The tortilla factory seems to be the big draw here, though. A steady stream of customers filter in, leaving with stacks (or coolers full!) of fresh corn tortilla wrapped in foil or in clear plastic bags.
Flavor From The Far East
The term “Asian food” can encompass many different types of cuisine. China alone has several different regions, each with its own style of cooking. Japanese food, with its predominance of fish and raw foods, is very different than Thai food, which relies more upon local spices and coconut milk.
Seoul Oriental Food and Gifts 729 S. School Ave., Fayetteville
At 15 years old, Seoul may be the oldest ethnic market in Fayetteville. Owner Hyz Kyong Um is the fourth owner of the store, which specializes in Chinese, Korean and Japanese foods. Large bags of rice — several different varieties — fill one corner of the small shop. You can choose from rows and rows of different brands of soy sauce, fish paste and herb teas. The selection of noodles — both
rice and buckwheat — is impressive. There is also one wall of frozen foods, including many kinds of fish, dumplings and sweets.
Um also carries almost anything needed in an Asian kitchen — cooking utensils, chopsticks, tea sets and sushi mats, just to name a few. Many of the foods she carries don’t have English labels on them, so don’t be afraid to ask.
P&N Oriental Market 1209 S. Thompson St., Springdale
Owners Peter and Phansri Ninkham opened P&N nine years ago and may have the best-stocked Asian market in the area. P&N carries foods used in Chinese, Japanese and Southeast Asian cooking — from giant dried fungi used in soups to coconut milk to rows of curries. They carry some fresh produce and an ample supply of frozen seafood.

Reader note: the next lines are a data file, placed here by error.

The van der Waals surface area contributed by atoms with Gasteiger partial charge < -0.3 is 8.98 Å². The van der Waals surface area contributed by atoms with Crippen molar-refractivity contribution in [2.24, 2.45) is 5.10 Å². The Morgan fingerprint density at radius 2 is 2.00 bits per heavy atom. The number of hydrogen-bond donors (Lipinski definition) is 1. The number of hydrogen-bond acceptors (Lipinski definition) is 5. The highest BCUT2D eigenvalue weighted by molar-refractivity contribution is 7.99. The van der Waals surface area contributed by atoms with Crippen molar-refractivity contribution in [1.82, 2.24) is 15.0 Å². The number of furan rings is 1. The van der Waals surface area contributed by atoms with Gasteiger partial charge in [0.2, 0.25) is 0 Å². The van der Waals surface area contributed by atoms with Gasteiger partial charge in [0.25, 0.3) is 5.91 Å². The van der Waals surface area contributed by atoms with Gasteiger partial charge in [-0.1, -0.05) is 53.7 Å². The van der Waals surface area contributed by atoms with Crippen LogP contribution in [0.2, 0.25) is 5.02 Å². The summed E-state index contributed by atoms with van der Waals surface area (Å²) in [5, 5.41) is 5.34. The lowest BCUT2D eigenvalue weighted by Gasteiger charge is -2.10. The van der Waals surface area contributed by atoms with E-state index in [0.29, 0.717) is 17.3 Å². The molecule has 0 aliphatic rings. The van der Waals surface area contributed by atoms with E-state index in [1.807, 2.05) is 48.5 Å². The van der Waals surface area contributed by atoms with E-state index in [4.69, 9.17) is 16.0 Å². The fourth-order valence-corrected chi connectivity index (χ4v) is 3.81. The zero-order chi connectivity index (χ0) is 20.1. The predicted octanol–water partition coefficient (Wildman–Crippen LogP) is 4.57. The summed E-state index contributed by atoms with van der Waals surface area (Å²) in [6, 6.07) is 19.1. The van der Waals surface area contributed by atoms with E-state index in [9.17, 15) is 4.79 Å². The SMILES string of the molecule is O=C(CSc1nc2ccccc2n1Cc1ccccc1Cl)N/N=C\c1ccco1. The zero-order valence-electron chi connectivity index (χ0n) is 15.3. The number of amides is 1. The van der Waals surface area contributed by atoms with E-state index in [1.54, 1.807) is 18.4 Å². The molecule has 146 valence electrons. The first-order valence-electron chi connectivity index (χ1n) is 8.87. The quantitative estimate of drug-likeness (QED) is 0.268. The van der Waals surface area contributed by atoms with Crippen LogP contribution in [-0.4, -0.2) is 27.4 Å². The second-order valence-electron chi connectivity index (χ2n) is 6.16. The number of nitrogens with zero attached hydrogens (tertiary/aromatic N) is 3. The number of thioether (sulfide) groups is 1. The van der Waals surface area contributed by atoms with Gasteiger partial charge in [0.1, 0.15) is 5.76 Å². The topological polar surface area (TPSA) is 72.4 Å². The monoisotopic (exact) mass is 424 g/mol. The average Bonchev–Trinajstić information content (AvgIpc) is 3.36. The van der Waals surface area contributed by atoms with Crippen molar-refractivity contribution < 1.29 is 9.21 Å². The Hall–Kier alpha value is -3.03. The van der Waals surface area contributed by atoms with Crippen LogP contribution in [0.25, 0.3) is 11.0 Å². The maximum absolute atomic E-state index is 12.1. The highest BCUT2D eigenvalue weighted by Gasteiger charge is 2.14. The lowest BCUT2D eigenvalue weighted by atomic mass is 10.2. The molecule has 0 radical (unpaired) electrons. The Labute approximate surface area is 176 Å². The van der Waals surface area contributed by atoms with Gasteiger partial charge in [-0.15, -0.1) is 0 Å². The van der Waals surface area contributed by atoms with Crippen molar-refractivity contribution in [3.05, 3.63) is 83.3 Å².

While this reporter was visiting the store, the Rev. Kerri Mueller, cominister of the Unitarian Universalist Fellowship of Fayetteville, was shopping for ingredients for a Thai dinner.
“The (vendor) ladies at the square sent me here for galangal, a root similar to ginger, but with a more earthy, piney flavor,” Mueller said.
There aren’t many options for making your own Indian food in Northwest Arkansas. Indian food, like Thai food, uses several kinds of curries, but like China, has many different regions, each with its own cuisine (and language — there are almost 30 languages spoken in India). Fish and lamb are common meats, because Hindus won’t eat beef and Muslims and Jews won’t eat pork.
Stop & Go Indian Grocery 1307 W. Hudson St., Rogers
Stop & Go is inside a Shell gas station, but its small size doesn’t impede on its selection. Stop & Go carries several varieties of masalas, spices, chutneys and sweets, in addition to the mainstays of rice and dals (lentils and peas). In addition, there are henna powders and pastes, Ayurvedic remedies, cartons of incense and ornate glass smoking pipes.
Haribabu Papisett, a Fayetteville resident, says he comes in about twice a week for groceries. “I cook (for) myself,” he says, which makes him a frequent visitor.
Beware, though — with so many languages spoken in India, many items don’t have English labels, and the staff may not be able to read the label, either.